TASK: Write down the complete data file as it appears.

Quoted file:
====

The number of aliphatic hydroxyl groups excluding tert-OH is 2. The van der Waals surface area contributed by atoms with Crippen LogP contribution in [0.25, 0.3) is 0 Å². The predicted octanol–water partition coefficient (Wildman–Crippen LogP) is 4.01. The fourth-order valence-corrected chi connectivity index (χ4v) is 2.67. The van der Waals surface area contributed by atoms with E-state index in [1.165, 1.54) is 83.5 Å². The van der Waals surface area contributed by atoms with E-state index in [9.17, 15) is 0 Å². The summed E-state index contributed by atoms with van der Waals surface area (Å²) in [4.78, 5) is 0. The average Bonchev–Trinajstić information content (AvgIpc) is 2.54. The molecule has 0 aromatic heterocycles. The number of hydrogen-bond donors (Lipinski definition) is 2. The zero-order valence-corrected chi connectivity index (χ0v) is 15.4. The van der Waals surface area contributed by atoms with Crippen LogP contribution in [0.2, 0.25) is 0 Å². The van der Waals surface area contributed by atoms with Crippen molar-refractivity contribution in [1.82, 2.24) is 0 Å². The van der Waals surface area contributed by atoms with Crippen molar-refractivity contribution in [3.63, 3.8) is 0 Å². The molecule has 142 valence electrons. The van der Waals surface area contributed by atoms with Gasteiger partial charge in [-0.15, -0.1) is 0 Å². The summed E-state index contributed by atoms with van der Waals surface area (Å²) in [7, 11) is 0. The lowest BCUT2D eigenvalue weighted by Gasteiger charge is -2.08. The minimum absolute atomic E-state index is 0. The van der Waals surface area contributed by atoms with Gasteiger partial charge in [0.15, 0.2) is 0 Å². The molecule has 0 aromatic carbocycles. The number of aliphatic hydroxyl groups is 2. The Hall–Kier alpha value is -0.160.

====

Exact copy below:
The number of aliphatic hydroxyl groups excluding tert-OH is 2. The van der Waals surface area contributed by atoms with Crippen LogP contribution in [0.25, 0.3) is 0 Å². The predicted octanol–water partition coefficient (Wildman–Crippen LogP) is 4.01. The fourth-order valence-corrected chi connectivity index (χ4v) is 2.67. The van der Waals surface area contributed by atoms with E-state index in [1.165, 1.54) is 83.5 Å². The van der Waals surface area contributed by atoms with E-state index in [9.17, 15) is 0 Å². The summed E-state index contributed by atoms with van der Waals surface area (Å²) in [4.78, 5) is 0. The average Bonchev–Trinajstić information content (AvgIpc) is 2.54. The molecule has 0 aromatic heterocycles. The number of hydrogen-bond donors (Lipinski definition) is 2. The zero-order valence-corrected chi connectivity index (χ0v) is 15.4. The van der Waals surface area contributed by atoms with Crippen LogP contribution in [0.2, 0.25) is 0 Å². The van der Waals surface area contributed by atoms with Crippen molar-refractivity contribution in [1.82, 2.24) is 0 Å². The van der Waals surface area contributed by atoms with Crippen molar-refractivity contribution in [3.63, 3.8) is 0 Å². The molecule has 142 valence electrons. The van der Waals surface area contributed by atoms with Gasteiger partial charge in [-0.15, -0.1) is 0 Å². The summed E-state index contributed by atoms with van der Waals surface area (Å²) in [7, 11) is 0. The lowest BCUT2D eigenvalue weighted by Gasteiger charge is -2.08. The minimum absolute atomic E-state index is 0. The van der Waals surface area contributed by atoms with Gasteiger partial charge in [0.15, 0.2) is 0 Å². The molecule has 0 aromatic carbocycles. The number of aliphatic hydroxyl groups is 2. The Hall–Kier alpha value is -0.160.